Celcom CC BY 3.0 Wikipedia Commons
From drills, Stevick moves to memorisation: love those traces of the audiolingual approach! To memorise dialogues, he suggests using an interesting technique called ‘Memorising in 3D”. It’s done with a set of small objects, e.g. Cuisenaire rods, and there is a whole range of activities to choose from (I’ve reduced it and picked my favourites: you can go to the book for more):
- Build a copy of the dialogue with the rods together with the students, choosing different lengths and colours depending on the word.
- Build a copy of the dialogue or sentence from the end backward.
- Point at a word at a time and call out a student.
- Have students put words into phrases or ‘single breath-groups’.
- Remove one word/rod at a time and write it on the board, until the whole dialogue is on the board.
- Remove one rod at a time and have the students reconstruct the whole dialogue.
And the benefits are: better concentration, teacher’s silence, visual impact, better memorisation… Nice, isn’t it? It’s good to go back to older sources sometimes.
After my epic journey into the land of online teaching, I really want to do something tangible 🙂 How about Play-Doh from Martha Ramirez? She has excellent advice about using it with teens and adults: for metaphors about self-development, for introductions, for practising language (in flip stations, of course!). Who ever said that young learner teaching techniques can’t be adapted to the adult classroom?
Here is a wonderful account of a series of lessons on creative writing and literacy: could be useful for those projects with lower secondaries 🙂 The author was inspired by a picture book called ‘Flotsam’ and brought in all kinds of exciting prompts for the children: ‘flotsam trays’ with objects that could characterise their imaginary owners; graphic organisers (‘investigation grids’) for the learners to practise writing and thinking skills; a real old camera; musical instruments and eBay advert templates. What a treat!
Bixby is the name of my favourite virtual assistant, but you might prefer Siri or, like Josh Underwood, Alexa. Whatever their name, AI virtual assistants are a fact of life and they can help us out in the classroom. If you need more convincing (or are simply looking for fresh ideas), just check out Josh’s amazing IATEFL poster page with links, references and a video where he explains how he uses AI assistants with primary and secondary students to encourage speaking, help with project work, save teacher time for more meaningful interaction… The list of possibilities is (virtually) endless! When do we start?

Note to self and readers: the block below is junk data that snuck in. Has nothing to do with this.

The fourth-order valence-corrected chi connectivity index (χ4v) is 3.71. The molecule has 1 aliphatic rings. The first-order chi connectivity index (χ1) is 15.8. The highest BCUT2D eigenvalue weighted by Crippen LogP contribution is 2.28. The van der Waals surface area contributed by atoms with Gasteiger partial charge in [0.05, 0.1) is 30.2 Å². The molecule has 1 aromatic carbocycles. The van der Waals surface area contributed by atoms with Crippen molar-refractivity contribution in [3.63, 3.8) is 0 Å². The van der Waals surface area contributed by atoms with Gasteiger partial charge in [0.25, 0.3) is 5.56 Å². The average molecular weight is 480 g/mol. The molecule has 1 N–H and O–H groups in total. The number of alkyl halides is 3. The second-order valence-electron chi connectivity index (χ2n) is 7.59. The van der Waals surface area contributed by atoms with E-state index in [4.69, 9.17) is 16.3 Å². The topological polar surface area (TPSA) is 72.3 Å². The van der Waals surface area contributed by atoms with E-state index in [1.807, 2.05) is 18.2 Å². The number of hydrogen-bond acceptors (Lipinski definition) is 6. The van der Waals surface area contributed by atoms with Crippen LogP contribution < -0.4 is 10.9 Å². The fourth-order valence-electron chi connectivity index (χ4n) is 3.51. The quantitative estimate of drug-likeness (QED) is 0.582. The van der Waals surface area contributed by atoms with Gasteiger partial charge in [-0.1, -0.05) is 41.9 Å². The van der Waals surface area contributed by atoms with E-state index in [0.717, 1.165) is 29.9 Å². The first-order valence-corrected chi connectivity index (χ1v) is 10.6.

Here’s an unusual take on students’ notebooks: why not have movable parts and little pockets there? Probably only applicable to Secondaries, but it all depends on how you sell the idea to the students. I still haven’t decided if they are better than graphic organisers, apart from the obvious entertainment value. I like the kinaesthetic element about them, but I’m not sure how much language they would produce. Still, such a great idea… What do you think?
Here is a great post about ‘the working wall’ – a classroom display that focuses on tracking the development of students’ skills (e.g. writing). There are great illustrations and explanations, as well as the rationale for using a display like this: “An ever-evolving working wall is a fantastic way to model great writing, amazing vocabulary and to celebrate children’s writing journey.” The author recommends adding something to it daily, but also offers time-saving tips and ways to help learners interact with the display.
Now, you may be thinking: didn’t you write some time ago about too much decoration in classrooms? True. On the other hand, if a display like this helps learning and creates a stronger sense of progress, I for one am ready to compromise (or have a movable poster that can enter the classroom and leave it with a particular group of students).
What about you, would you use it in an ELT classroom, when you and the learners don’t really have a space of your own?
For a warm and fuzzy feeling from your Sunday reading, try this nice post from OUP about puppets in the classroom. I like how the author (Kathryn Harper) classifies all the possible uses, from lowering the affective filter to acting out stories and dialogues. By the way, I’m a big fan of soft toys and have been known to use them even with young adults (very ironically, of course! 🙂 ), but I have found something new in this post to experiment with.
Do you often use puppets or cuddly toys? Does it really help, and how?